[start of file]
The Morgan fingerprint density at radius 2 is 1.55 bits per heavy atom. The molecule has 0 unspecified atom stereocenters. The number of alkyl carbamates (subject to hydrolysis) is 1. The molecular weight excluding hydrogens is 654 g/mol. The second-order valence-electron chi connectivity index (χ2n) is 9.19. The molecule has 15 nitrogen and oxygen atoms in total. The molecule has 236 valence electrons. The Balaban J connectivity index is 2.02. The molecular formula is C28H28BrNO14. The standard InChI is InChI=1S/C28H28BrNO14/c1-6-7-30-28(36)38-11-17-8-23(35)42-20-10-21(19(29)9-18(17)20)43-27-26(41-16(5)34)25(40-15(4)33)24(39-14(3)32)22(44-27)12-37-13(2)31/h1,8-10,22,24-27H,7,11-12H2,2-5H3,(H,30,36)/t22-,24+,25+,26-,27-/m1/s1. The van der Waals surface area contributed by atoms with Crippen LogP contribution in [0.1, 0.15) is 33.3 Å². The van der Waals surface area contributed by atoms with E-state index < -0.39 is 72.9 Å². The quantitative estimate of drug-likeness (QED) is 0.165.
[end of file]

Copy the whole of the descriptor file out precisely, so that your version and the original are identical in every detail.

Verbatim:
The Morgan fingerprint density at radius 2 is 1.55 bits per heavy atom. The molecule has 0 unspecified atom stereocenters. The number of alkyl carbamates (subject to hydrolysis) is 1. The molecular weight excluding hydrogens is 654 g/mol. The second-order valence-electron chi connectivity index (χ2n) is 9.19. The molecule has 15 nitrogen and oxygen atoms in total. The molecule has 236 valence electrons. The Balaban J connectivity index is 2.02. The molecular formula is C28H28BrNO14. The standard InChI is InChI=1S/C28H28BrNO14/c1-6-7-30-28(36)38-11-17-8-23(35)42-20-10-21(19(29)9-18(17)20)43-27-26(41-16(5)34)25(40-15(4)33)24(39-14(3)32)22(44-27)12-37-13(2)31/h1,8-10,22,24-27H,7,11-12H2,2-5H3,(H,30,36)/t22-,24+,25+,26-,27-/m1/s1. The van der Waals surface area contributed by atoms with Crippen LogP contribution in [0.1, 0.15) is 33.3 Å². The van der Waals surface area contributed by atoms with E-state index < -0.39 is 72.9 Å². The quantitative estimate of drug-likeness (QED) is 0.165.